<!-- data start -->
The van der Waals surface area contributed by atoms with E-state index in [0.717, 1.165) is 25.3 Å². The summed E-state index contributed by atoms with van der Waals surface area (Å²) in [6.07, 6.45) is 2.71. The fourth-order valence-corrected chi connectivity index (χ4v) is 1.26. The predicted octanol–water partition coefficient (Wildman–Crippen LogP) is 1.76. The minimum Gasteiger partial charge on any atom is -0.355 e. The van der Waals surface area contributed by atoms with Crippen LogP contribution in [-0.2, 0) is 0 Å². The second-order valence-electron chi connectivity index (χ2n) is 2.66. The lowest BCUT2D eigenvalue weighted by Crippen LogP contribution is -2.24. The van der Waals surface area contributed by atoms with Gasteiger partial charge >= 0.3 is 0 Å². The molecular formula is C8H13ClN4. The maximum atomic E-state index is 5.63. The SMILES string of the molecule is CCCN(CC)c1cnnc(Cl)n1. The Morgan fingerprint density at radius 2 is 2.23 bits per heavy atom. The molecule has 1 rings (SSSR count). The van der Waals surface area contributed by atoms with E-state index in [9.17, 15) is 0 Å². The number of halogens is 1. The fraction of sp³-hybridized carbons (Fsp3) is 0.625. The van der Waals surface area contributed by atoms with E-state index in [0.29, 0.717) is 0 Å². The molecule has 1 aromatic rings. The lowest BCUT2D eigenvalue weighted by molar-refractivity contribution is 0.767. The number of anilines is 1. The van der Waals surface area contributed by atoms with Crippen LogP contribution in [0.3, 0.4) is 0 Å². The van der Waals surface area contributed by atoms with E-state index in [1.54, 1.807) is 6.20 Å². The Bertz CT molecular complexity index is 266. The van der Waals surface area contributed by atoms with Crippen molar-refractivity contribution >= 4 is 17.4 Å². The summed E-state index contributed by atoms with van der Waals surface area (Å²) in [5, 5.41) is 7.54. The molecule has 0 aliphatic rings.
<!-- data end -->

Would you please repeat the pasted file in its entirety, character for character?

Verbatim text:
The van der Waals surface area contributed by atoms with E-state index in [0.717, 1.165) is 25.3 Å². The summed E-state index contributed by atoms with van der Waals surface area (Å²) in [6.07, 6.45) is 2.71. The fourth-order valence-corrected chi connectivity index (χ4v) is 1.26. The predicted octanol–water partition coefficient (Wildman–Crippen LogP) is 1.76. The minimum Gasteiger partial charge on any atom is -0.355 e. The van der Waals surface area contributed by atoms with Crippen LogP contribution in [-0.2, 0) is 0 Å². The second-order valence-electron chi connectivity index (χ2n) is 2.66. The lowest BCUT2D eigenvalue weighted by Crippen LogP contribution is -2.24. The van der Waals surface area contributed by atoms with Gasteiger partial charge >= 0.3 is 0 Å². The molecular formula is C8H13ClN4. The maximum atomic E-state index is 5.63. The SMILES string of the molecule is CCCN(CC)c1cnnc(Cl)n1. The Morgan fingerprint density at radius 2 is 2.23 bits per heavy atom. The molecule has 1 rings (SSSR count). The van der Waals surface area contributed by atoms with E-state index in [9.17, 15) is 0 Å². The number of halogens is 1. The fraction of sp³-hybridized carbons (Fsp3) is 0.625. The van der Waals surface area contributed by atoms with E-state index in [0.29, 0.717) is 0 Å². The molecule has 1 aromatic rings. The lowest BCUT2D eigenvalue weighted by molar-refractivity contribution is 0.767. The number of anilines is 1. The van der Waals surface area contributed by atoms with Crippen LogP contribution in [0.3, 0.4) is 0 Å². The van der Waals surface area contributed by atoms with E-state index in [1.54, 1.807) is 6.20 Å². The Bertz CT molecular complexity index is 266. The van der Waals surface area contributed by atoms with Crippen molar-refractivity contribution >= 4 is 17.4 Å². The summed E-state index contributed by atoms with van der Waals surface area (Å²) in [5, 5.41) is 7.54. The molecule has 0 aliphatic rings.